LUCKY 7 is American adaption of a British show called "The Syndicate" which will be airing it's 3rd series in 2015. Only 11 episodes have aired thus far so looks like the American version is going to be a tad fluffed. Or it just takes the premise and run with it. Who knows. Lucky 7 is about a group of 7 co-workers with there own blatant money problems, get lucky and win the lottery together. After viewing the pilot, I feel totally empty. Not that it's a bad idea for a show. Not that they're bad actors. Or bad writing. I could just honestly care less about the characters. We've seen all of these types on TV before except now they're all shoved together making the same kind of mistakes other characters make in other dramas. Just add the luxury of cash. And even in that case, we've seen it before. It's awfully crowded, uninteresting, and quite a bore. I can't say it's bad but I've seen a lot of a TV and I'm in interested in more of the same.
Verdict: Check it out if you want, I'm not - Seriously, maybe I'm jaded. It's not bad but I don't see enough star power or premise to keep this show going. I'll probably be wrong but either way, I'm still just not interested.
Back in the Game
Premiered Wednesday, September 25th, 2013
Time slot: Wednesday @ 8:30 PM
Type / Genre: Half Hour Single Camera / Sitcom
BACK IN THE GAME is the Little Giants via the ABC 8:30 time slot. A recently divorced Mother and her son move back and into her father's home in hopes to get back on her feet. Her Father, played by James Caan is a huge baseball fan and says and does whatever he wants like he actually played for the Bad News Bears, then grew up into a worthless piece of sh*t who rarely ever admits he's wrong or says anything without the hint of asshole-ishness. The son wants to be able to play baseball to impress a girl at school and doesn't make the team. So a few plot points later, the Mother decides to coach a team of kids who just weren't good enough. A underdog story at it's finest. Now, a review of the pilot wouldn't give this film justice, which is sad because I think something can grow out of this. I'm only worried when that will kick in. The one thing the show does excel at is that the kids are different and often hilarious. Hopefully for Back in the Game's sake, they ride the coattails of those misfits into something more than just a Mother, her forceful old fart of a father that we have to forgive at the end of each episode, because he did something so minute, it moves the plot forward.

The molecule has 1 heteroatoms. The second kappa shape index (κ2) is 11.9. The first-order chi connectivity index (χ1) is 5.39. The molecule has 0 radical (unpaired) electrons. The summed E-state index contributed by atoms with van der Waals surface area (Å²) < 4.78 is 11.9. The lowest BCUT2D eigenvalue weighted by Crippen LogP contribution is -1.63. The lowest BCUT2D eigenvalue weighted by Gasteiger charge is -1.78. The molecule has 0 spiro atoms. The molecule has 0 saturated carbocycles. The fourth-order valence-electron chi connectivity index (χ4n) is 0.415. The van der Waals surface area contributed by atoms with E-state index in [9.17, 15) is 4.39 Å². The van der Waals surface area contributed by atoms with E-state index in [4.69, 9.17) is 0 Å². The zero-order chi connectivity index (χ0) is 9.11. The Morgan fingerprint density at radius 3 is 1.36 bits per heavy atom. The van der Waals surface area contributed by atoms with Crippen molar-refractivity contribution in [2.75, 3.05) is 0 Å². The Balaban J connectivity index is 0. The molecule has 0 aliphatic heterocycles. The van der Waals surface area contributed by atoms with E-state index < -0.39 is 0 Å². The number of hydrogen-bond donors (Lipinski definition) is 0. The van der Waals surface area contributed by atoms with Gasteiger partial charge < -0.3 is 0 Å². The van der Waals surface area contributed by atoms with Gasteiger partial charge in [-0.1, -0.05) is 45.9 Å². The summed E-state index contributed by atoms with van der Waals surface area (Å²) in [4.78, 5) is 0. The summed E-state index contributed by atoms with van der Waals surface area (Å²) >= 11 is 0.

Verdict: I simply don't have the time - I've seen how this show goes and while interesting, maybe I'll try to burn through it after the first season. I mean, each episode is only 22 minutes... I've done much worse. Or I'll forget about it.
From the start, I could already tell this show was going to be something special. Though I couldn't tell which kind of special I would be experiencing. THE CRAZY ONES is a hyper surrealistic David E. Kelly workplace comedy about a father (Robin Williams) and his daughter (Sarah Michelle Gellar) working at an ad agency in downtown New York. Two things I mentioned in that last sentence should give you a clue why or why not this show is for you. "Surrealistic" and "David E. Kelly". Kelly is known for creating some of the most revolutionary workplace dramedies to date; such as Alley McBeal, Boston Public, Boston Legal and The Practice (not much of a comedy but you get what I mean). Of course there were a few bumps in the road with the failed Wonder Woman pilot from 2011, and Harry's Law, which I for one, just can't stand. And other thing about surrealism is basically what the show felt like to me. The pilot is about Mork from Ork & Buffy's characters trying not to lose their biggest client, McDonalds. So they make a deal and have to find someone to sing about McDonalds in a new televised ad. Like a jingle of sorts. So they get Kelly Clarkson (by the way, she kind of terrific in this). On top of that, you have a supporting cast of James Wolk of Mad Men fame (super-meta), and Hamish Linklater from the second season of the Newsroom. Seriously, that's a weird mixture things I thought I would ever see together but they pull it off. Big warning though, if you're NOT a Robin Williams fan, you will not like this show. Sure, he has his tangents but the jokes never felt too dry or dragged on too long. Maybe I'm a fan of the editor but the 22 minute format fits him just right in my opinion. What feels fresh about this show is that they all have great chemistry with each other regardless if you can't shake their past acting gigs out of your head.